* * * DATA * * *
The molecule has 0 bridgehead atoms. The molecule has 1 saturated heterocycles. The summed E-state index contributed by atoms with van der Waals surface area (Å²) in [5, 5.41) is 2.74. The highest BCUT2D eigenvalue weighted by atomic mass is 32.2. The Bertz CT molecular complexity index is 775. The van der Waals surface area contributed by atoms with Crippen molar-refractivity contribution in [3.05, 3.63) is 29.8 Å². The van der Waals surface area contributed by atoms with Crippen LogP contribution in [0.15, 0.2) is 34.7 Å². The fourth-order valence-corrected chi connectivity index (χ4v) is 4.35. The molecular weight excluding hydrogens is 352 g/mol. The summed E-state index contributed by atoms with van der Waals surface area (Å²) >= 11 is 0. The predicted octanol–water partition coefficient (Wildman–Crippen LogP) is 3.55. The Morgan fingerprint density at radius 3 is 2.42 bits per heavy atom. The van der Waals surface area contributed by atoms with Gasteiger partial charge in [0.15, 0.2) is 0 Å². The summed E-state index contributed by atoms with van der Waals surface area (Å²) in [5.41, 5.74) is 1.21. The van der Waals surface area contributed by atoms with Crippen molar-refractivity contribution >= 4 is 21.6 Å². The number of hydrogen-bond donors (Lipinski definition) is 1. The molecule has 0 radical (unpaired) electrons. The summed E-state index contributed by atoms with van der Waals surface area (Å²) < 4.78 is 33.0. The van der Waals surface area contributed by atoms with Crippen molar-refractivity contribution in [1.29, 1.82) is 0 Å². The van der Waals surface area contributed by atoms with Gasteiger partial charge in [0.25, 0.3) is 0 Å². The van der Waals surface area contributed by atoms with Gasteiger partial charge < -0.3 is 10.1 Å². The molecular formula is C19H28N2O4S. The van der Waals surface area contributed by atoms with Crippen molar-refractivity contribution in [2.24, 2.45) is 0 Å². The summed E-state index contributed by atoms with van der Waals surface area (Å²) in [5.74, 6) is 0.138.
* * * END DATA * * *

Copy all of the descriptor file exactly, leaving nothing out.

The molecule has 0 bridgehead atoms. The molecule has 1 saturated heterocycles. The summed E-state index contributed by atoms with van der Waals surface area (Å²) in [5, 5.41) is 2.74. The highest BCUT2D eigenvalue weighted by atomic mass is 32.2. The Bertz CT molecular complexity index is 775. The van der Waals surface area contributed by atoms with Crippen molar-refractivity contribution in [3.05, 3.63) is 29.8 Å². The van der Waals surface area contributed by atoms with Crippen LogP contribution in [0.15, 0.2) is 34.7 Å². The fourth-order valence-corrected chi connectivity index (χ4v) is 4.35. The molecular weight excluding hydrogens is 352 g/mol. The summed E-state index contributed by atoms with van der Waals surface area (Å²) >= 11 is 0. The predicted octanol–water partition coefficient (Wildman–Crippen LogP) is 3.55. The Morgan fingerprint density at radius 3 is 2.42 bits per heavy atom. The van der Waals surface area contributed by atoms with Gasteiger partial charge in [0.15, 0.2) is 0 Å². The summed E-state index contributed by atoms with van der Waals surface area (Å²) in [5.41, 5.74) is 1.21. The van der Waals surface area contributed by atoms with Crippen molar-refractivity contribution >= 4 is 21.6 Å². The number of hydrogen-bond donors (Lipinski definition) is 1. The molecule has 0 radical (unpaired) electrons. The summed E-state index contributed by atoms with van der Waals surface area (Å²) < 4.78 is 33.0. The van der Waals surface area contributed by atoms with Crippen molar-refractivity contribution in [1.29, 1.82) is 0 Å². The van der Waals surface area contributed by atoms with Gasteiger partial charge in [0.25, 0.3) is 0 Å². The van der Waals surface area contributed by atoms with Gasteiger partial charge < -0.3 is 10.1 Å². The molecular formula is C19H28N2O4S. The van der Waals surface area contributed by atoms with Crippen molar-refractivity contribution in [2.24, 2.45) is 0 Å². The summed E-state index contributed by atoms with van der Waals surface area (Å²) in [5.74, 6) is 0.138.